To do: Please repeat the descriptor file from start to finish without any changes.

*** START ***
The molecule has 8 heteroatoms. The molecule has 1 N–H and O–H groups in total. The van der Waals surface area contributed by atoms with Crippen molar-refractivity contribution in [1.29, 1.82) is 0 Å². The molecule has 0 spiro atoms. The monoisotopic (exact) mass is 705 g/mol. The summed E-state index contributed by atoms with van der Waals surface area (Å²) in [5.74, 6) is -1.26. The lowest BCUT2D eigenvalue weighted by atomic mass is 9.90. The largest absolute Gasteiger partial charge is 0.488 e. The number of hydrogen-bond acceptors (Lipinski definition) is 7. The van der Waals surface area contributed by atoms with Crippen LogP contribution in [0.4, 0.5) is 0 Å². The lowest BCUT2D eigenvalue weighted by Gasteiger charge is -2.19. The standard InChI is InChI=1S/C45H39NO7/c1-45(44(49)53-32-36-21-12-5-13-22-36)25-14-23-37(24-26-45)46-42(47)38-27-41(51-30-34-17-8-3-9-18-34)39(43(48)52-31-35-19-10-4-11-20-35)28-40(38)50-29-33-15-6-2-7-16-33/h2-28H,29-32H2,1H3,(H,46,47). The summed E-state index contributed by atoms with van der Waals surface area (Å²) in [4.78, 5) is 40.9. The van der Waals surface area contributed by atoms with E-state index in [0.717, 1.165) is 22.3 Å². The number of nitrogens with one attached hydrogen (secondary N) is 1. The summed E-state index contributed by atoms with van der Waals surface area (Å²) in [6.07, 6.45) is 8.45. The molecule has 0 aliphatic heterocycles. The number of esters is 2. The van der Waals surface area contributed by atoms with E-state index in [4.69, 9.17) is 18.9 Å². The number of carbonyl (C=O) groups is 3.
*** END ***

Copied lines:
The molecule has 8 heteroatoms. The molecule has 1 N–H and O–H groups in total. The van der Waals surface area contributed by atoms with Crippen molar-refractivity contribution in [1.29, 1.82) is 0 Å². The molecule has 0 spiro atoms. The monoisotopic (exact) mass is 705 g/mol. The summed E-state index contributed by atoms with van der Waals surface area (Å²) in [5.74, 6) is -1.26. The lowest BCUT2D eigenvalue weighted by atomic mass is 9.90. The largest absolute Gasteiger partial charge is 0.488 e. The number of hydrogen-bond acceptors (Lipinski definition) is 7. The van der Waals surface area contributed by atoms with Crippen LogP contribution in [0.4, 0.5) is 0 Å². The lowest BCUT2D eigenvalue weighted by Gasteiger charge is -2.19. The standard InChI is InChI=1S/C45H39NO7/c1-45(44(49)53-32-36-21-12-5-13-22-36)25-14-23-37(24-26-45)46-42(47)38-27-41(51-30-34-17-8-3-9-18-34)39(43(48)52-31-35-19-10-4-11-20-35)28-40(38)50-29-33-15-6-2-7-16-33/h2-28H,29-32H2,1H3,(H,46,47). The summed E-state index contributed by atoms with van der Waals surface area (Å²) in [4.78, 5) is 40.9. The van der Waals surface area contributed by atoms with E-state index in [0.717, 1.165) is 22.3 Å². The number of nitrogens with one attached hydrogen (secondary N) is 1. The summed E-state index contributed by atoms with van der Waals surface area (Å²) in [6.07, 6.45) is 8.45. The molecule has 0 aliphatic heterocycles. The number of esters is 2. The van der Waals surface area contributed by atoms with E-state index in [4.69, 9.17) is 18.9 Å². The number of carbonyl (C=O) groups is 3.